Ed Miliband today announced the details of his new coal consultation. While recognising the need to reduce emissions from coal-fired power stations, as promised, it places equal emphasis on maintaining a "diverse, secure energy mix".
In April the Energy and Climate Change Secretary initiated a significant U-turn in government policy when he told Parliament that "the era of new unabated coal is over." Compared with the "business as usual" approach of predecessors like John Hutton, this is a big step forward.
But though Ed's definitely moving in the right direction, much of what he is proposing remains unclear. Take the three proposals at the core of this new consultation, for instance:
- Requiring Carbon Capture and Storage (CCS) demonstration: no new coal power stations will be built unless they use technology to capture at least 25% of their carbon emissions right from day one. At least four demonstration plants will be built to test CCS, and these will include a combination of pre and post-combustion carbon removal methods. So he seems to be saying that for every tonne of CO2 he wants to capture, he’d be happy for three quarters to enter the atmosphere?
- Requiring CCS retrofit: All new coal fired power stations should be required to 'retrofit' CCS (ie incorporate the new technology into their production process) to their full capacity within five years of CCS being proven. It's anticipated that this point will be reached by 2020. Whether such retrofitting would apply to previous generation of coal-fired power stations is again, presumably intentionally, left unclear. Who decides when it’s "proven" and what happens if it doesn’t work or if its thought to be unfeasible?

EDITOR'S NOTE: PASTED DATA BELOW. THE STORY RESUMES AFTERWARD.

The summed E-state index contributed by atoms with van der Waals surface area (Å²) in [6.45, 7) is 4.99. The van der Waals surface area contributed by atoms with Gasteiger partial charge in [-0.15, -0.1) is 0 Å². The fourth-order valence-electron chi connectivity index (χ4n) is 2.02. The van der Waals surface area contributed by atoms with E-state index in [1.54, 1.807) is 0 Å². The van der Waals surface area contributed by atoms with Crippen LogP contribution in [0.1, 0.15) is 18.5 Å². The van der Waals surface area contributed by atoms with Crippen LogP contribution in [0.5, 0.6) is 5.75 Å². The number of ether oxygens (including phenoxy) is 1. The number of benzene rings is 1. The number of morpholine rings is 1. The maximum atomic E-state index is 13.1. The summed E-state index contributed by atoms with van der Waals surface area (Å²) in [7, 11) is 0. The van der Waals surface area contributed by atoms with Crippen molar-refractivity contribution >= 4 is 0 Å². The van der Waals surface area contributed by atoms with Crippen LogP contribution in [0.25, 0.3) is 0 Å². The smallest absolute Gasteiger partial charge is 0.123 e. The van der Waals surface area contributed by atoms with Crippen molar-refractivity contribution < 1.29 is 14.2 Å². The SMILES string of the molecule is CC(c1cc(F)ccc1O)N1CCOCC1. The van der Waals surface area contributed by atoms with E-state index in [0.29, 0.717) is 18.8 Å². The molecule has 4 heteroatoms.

- Contingency: if CCS is not a proven technology by 2020, then other measures would kick in to keep down carbon emissions from coal. Such measures could include an annual cap on individual power stations’ emissions, a limit on their running hours or an emissions performance standard (which would limit the amount of CO2 that could be emitted per unit of electricity generated). Power companies are lobbying strongly to weaken this so-called safety net as The Guardian reported last month.
It all sounds promising, and certainly represents a sizable step forward in government thinking - but of course, as ever, the devil will be in the detail. There is still plenty of potential in these proposals for loopholes to be exploited, and even in the best case scenario any new coal plants would still be pumping out 75% unabated emissions until 2020 (6 million tonnes of CO2 annually in the case of Kingsnorth, for example), making them far more polluting than an equivalent size gas fired power station (and of course, as our Poyry research showed, we can meet Britain’s energy security needs using renewables and efficiency.)
The truth is that the government still needs to go much further. Britain could and should be a global leader on climate change and Ed Miliband has the power to make that happen, but first he has to rule out all emissions from new coal-fired power stations, and set a deadline for closing the existing coal plants like Drax.”
Once this is achieved Ed Miliband will be able to go to the vital Copenhagen climate conference in December with the credibility to demand a strong global treaty. And, as the country most culpable for initiating the first coal age, which is largely responsible for the global warming we are currently experiencing, Britain undoubtedly has a responsibility to take a lead in developing practical solutions to solve the climate crisis.